Come On (Let The Good Times Roll) – One of two covers on Electric Ladyland.  This is a gem from bluesman Earl King.  It’s not bad, but not essential either.  Stevie Ray Vaughan covered this one on Soul to Soul.  He called his version Come On Part III – the Earl King original was Part I, this Hendrix cover was version two, and his own version was Part III.

Gypsy Eyes – When I first bought Electric Ladyland in college, this was the headphone song given all the panning between the stereo channels.  I've always loved it.  I pictured him singing it to a girl with big brown eyes.  Very psychedelic!

Burning of the Midnight Lamp – This is another blast of psychedelia from Hendrix which boasts a cool combination of harpsichord and wah-wah guitar.

Rainy Day, Dream Away and Still Raining, Still Dreaming – As Neil Young would once say about his own music, this is all the same song.  Jimi split it into two parts to bookend 1983…(A Merman I Should Turn To Be)/ Moon, Turn The Tides…gently, gently away. I made a mix CD one time and spliced both together – they fit perfectly.  Michael Finnigan [later of Crosby, Stills & Nash fame] plays the organ here, Buddy Miles is on drums.  This is a jazzy, laid-back groove where he gives the wah-wah pedal quite a workout.  This piece is not really essential, but it does give a peek into Hendrix’s interest in jazz.

1983…(A Merman I Should Turn To Be) – Jimi uses the studio as an instrument to make this hallucinogenic dream his most trippy sound collage.  This 14-minute excursion into science fiction is Hendrix at his most cosmic.  Jimi plays the bass solo.  Chris Wood from Traffic lent his flute talents here.

Moon, Turn The Tides…gently, gently away – this is another sound effects thing that Hendrix tacked onto the end of 1983.  It gives 1983 a soft landing.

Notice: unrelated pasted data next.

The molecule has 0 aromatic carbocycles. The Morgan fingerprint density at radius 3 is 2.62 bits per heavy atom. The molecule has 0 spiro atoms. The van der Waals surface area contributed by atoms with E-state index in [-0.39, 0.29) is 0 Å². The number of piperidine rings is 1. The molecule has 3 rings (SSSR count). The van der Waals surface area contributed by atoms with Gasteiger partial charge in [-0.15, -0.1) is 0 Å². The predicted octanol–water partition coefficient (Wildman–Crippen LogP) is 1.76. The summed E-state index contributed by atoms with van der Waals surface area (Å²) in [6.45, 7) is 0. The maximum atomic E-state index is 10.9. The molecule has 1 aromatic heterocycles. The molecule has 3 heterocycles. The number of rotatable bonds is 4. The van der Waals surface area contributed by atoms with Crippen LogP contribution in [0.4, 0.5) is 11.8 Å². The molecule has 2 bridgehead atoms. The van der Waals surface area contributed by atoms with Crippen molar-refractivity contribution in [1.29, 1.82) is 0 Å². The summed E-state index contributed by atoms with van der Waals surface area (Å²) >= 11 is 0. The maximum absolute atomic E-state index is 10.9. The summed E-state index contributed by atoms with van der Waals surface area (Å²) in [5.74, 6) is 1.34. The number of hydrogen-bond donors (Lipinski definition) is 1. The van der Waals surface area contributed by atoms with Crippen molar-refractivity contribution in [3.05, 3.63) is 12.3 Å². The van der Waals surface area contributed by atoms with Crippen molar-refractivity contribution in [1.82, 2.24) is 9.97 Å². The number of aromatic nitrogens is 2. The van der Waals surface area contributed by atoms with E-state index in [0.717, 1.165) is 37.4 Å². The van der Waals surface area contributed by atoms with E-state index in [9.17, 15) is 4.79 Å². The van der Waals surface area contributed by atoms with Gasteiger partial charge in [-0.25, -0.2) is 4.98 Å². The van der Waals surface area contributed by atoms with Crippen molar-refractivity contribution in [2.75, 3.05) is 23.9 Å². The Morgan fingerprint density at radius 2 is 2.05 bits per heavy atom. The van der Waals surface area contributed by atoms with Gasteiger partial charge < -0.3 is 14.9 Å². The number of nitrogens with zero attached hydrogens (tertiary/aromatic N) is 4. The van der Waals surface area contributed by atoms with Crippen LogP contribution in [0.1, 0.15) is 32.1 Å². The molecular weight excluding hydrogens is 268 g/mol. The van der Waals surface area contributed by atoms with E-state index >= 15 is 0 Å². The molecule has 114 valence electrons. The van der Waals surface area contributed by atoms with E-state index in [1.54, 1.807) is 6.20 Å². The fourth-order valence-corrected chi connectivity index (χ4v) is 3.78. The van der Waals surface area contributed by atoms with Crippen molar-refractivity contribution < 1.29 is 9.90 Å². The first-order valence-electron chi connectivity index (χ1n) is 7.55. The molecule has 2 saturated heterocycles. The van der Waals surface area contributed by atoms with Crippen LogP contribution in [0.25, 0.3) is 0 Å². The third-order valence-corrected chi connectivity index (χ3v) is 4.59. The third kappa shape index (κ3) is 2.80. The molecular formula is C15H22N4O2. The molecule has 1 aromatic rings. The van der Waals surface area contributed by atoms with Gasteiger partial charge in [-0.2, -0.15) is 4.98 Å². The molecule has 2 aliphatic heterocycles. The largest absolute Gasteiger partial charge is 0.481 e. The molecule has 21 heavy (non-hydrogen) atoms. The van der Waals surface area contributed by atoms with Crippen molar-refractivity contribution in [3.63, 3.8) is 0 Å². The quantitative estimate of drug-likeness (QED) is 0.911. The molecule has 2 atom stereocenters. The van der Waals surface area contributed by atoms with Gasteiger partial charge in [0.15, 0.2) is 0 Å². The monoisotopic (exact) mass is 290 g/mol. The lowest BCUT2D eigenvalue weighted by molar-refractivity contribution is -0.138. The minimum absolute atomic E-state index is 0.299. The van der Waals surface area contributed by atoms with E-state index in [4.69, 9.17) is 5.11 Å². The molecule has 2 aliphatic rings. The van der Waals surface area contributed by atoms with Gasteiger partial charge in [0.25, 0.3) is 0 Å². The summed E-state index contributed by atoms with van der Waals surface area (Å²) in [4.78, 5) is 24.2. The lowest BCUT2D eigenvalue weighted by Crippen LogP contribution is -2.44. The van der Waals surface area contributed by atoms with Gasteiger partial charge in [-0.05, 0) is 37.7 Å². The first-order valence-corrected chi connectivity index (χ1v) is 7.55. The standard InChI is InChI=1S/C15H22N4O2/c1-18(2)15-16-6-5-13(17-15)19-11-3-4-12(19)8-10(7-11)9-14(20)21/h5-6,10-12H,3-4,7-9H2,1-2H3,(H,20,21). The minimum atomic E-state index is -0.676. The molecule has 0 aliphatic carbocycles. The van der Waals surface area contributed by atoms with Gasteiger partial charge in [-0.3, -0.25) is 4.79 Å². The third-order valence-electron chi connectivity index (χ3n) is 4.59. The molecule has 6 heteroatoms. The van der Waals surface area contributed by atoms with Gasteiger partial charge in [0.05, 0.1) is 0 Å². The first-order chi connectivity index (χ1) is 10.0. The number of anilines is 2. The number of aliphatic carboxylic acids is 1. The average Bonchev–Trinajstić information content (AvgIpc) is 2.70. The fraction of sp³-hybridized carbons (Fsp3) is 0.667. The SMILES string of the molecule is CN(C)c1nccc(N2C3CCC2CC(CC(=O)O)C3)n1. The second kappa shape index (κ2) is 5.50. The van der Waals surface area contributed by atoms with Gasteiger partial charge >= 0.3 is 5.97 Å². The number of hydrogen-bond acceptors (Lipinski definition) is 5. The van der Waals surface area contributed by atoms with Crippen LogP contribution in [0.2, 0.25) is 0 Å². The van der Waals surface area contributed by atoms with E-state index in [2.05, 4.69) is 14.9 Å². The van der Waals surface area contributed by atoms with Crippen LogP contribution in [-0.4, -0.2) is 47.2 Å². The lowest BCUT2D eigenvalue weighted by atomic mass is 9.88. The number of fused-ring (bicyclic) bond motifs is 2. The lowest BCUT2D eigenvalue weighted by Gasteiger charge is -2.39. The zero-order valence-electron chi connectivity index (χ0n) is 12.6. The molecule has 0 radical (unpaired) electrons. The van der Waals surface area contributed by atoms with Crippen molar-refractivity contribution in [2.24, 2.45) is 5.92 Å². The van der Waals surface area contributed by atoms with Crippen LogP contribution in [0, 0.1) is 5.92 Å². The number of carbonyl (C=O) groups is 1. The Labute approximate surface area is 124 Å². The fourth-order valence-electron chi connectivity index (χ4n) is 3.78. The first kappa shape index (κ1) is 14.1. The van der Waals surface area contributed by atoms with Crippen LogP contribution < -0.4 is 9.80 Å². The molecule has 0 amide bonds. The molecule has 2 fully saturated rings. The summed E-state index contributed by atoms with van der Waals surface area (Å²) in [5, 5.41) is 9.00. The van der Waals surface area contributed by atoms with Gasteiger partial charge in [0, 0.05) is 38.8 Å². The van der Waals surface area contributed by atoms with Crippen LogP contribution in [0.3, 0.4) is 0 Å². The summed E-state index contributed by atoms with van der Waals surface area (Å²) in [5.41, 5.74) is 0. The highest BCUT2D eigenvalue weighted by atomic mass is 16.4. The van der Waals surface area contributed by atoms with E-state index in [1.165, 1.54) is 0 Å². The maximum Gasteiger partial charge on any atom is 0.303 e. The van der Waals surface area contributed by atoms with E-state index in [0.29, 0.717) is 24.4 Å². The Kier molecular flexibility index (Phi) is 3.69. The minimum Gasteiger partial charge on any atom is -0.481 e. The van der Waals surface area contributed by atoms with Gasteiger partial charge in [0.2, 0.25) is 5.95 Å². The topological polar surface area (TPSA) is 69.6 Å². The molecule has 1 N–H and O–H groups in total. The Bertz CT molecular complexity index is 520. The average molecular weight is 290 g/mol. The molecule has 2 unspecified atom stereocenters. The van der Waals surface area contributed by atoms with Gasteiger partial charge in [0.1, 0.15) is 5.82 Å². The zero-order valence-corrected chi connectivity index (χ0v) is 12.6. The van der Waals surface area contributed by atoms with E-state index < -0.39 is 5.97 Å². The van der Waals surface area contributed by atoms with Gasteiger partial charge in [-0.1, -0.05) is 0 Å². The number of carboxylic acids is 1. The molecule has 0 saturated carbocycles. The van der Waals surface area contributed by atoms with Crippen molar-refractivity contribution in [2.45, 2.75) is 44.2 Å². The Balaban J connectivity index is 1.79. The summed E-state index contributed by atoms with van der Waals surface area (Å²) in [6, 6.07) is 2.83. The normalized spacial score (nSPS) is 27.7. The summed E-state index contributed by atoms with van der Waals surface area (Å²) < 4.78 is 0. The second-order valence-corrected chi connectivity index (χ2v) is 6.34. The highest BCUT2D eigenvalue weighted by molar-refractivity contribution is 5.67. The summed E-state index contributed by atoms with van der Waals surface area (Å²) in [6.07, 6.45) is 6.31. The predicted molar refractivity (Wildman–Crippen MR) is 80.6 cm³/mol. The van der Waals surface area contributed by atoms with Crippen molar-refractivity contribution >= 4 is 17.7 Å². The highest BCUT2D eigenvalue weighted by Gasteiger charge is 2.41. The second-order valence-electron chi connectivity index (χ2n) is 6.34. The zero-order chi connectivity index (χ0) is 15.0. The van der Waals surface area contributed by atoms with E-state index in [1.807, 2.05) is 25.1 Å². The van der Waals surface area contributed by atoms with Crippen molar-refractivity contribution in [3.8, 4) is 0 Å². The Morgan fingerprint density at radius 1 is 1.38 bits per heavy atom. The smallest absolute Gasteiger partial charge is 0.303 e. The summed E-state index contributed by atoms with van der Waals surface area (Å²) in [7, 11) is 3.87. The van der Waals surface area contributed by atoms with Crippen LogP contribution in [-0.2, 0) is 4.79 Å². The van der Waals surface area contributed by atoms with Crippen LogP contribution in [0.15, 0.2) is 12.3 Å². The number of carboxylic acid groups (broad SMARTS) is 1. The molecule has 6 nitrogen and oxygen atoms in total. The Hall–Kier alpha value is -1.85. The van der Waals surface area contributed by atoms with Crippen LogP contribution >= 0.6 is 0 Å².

House Burning Down – Jimi takes a stab at social commentary.  Here he wonders why black people who are rioting in the streets of America’s big cities are setting their own neighborhoods on fire.  His guitar sounds like it is on fire at the very end.

All Along The Watchtower – This is the definitive version of Bob Dylan’s vision of the apocalypse.  Even Dylan said he likes the Hendrix version better than his own.  Dave Mason from Traffic played the acoustic 12-string, while Jimi himself played the bass.  Dave Mason originally played the bass on the song since Noel Redding walked out of the session [he liked Dylan’s original better], but Hendrix thought he could do better.  I can’t argue with the results.  His three-part solo [slide/wah-wah/straight – 2:00-2:50] is perfect.  The stereo panning of this solo bounces around the inside of your head.

Voodoo Child (Slight Return) – This is a great way to end an album.  Just when you thought All Along the Watchtower would be hard to match, Hendrix came up with this.  Unlike the blues jam of Voodoo Chile, this one is a much faster-paced reprise that featured just the Experience.  The wah-wah drenched intro is iconic.  Like All Along the Watchtower, the soloing is panned all over the place and it too bounces around your head.  Stevie Ray Vaughan had the balls to cover this on Couldn’t Stand the Weather and did a masterful job doing so.